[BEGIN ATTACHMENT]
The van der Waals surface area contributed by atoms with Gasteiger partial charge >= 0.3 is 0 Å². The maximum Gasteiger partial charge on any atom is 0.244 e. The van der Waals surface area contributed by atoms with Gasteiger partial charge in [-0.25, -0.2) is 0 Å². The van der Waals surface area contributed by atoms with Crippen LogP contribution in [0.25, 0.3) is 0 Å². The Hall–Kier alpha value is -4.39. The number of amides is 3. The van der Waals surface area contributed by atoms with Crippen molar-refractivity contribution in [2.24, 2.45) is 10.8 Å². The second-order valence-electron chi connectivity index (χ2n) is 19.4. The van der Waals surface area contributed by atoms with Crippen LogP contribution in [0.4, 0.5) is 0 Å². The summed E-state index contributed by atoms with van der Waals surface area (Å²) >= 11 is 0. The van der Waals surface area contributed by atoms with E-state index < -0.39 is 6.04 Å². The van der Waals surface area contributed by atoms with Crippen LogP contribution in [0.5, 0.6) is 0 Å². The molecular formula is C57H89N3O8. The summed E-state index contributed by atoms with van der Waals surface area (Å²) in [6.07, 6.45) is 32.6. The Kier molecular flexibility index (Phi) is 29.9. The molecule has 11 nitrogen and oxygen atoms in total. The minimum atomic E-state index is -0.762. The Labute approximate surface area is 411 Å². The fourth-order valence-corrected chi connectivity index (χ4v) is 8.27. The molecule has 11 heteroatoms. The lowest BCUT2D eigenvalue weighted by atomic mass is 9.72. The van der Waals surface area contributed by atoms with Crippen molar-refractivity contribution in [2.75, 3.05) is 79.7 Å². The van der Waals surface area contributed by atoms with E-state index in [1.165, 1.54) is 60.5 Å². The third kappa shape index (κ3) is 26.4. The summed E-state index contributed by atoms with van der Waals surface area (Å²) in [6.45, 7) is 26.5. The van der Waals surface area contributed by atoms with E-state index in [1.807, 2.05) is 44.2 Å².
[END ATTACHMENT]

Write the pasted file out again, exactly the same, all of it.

The van der Waals surface area contributed by atoms with Gasteiger partial charge >= 0.3 is 0 Å². The maximum Gasteiger partial charge on any atom is 0.244 e. The van der Waals surface area contributed by atoms with Gasteiger partial charge in [-0.25, -0.2) is 0 Å². The van der Waals surface area contributed by atoms with Crippen LogP contribution in [0.25, 0.3) is 0 Å². The Hall–Kier alpha value is -4.39. The number of amides is 3. The van der Waals surface area contributed by atoms with Crippen molar-refractivity contribution in [2.24, 2.45) is 10.8 Å². The second-order valence-electron chi connectivity index (χ2n) is 19.4. The van der Waals surface area contributed by atoms with Crippen LogP contribution in [0.4, 0.5) is 0 Å². The summed E-state index contributed by atoms with van der Waals surface area (Å²) >= 11 is 0. The van der Waals surface area contributed by atoms with E-state index < -0.39 is 6.04 Å². The van der Waals surface area contributed by atoms with Crippen LogP contribution in [0.5, 0.6) is 0 Å². The molecular formula is C57H89N3O8. The summed E-state index contributed by atoms with van der Waals surface area (Å²) in [6.07, 6.45) is 32.6. The Kier molecular flexibility index (Phi) is 29.9. The molecule has 11 nitrogen and oxygen atoms in total. The minimum atomic E-state index is -0.762. The Labute approximate surface area is 411 Å². The fourth-order valence-corrected chi connectivity index (χ4v) is 8.27. The molecule has 11 heteroatoms. The lowest BCUT2D eigenvalue weighted by atomic mass is 9.72. The van der Waals surface area contributed by atoms with Crippen molar-refractivity contribution in [2.75, 3.05) is 79.7 Å². The van der Waals surface area contributed by atoms with E-state index in [1.165, 1.54) is 60.5 Å². The third kappa shape index (κ3) is 26.4. The summed E-state index contributed by atoms with van der Waals surface area (Å²) in [6.45, 7) is 26.5. The van der Waals surface area contributed by atoms with E-state index in [1.807, 2.05) is 44.2 Å².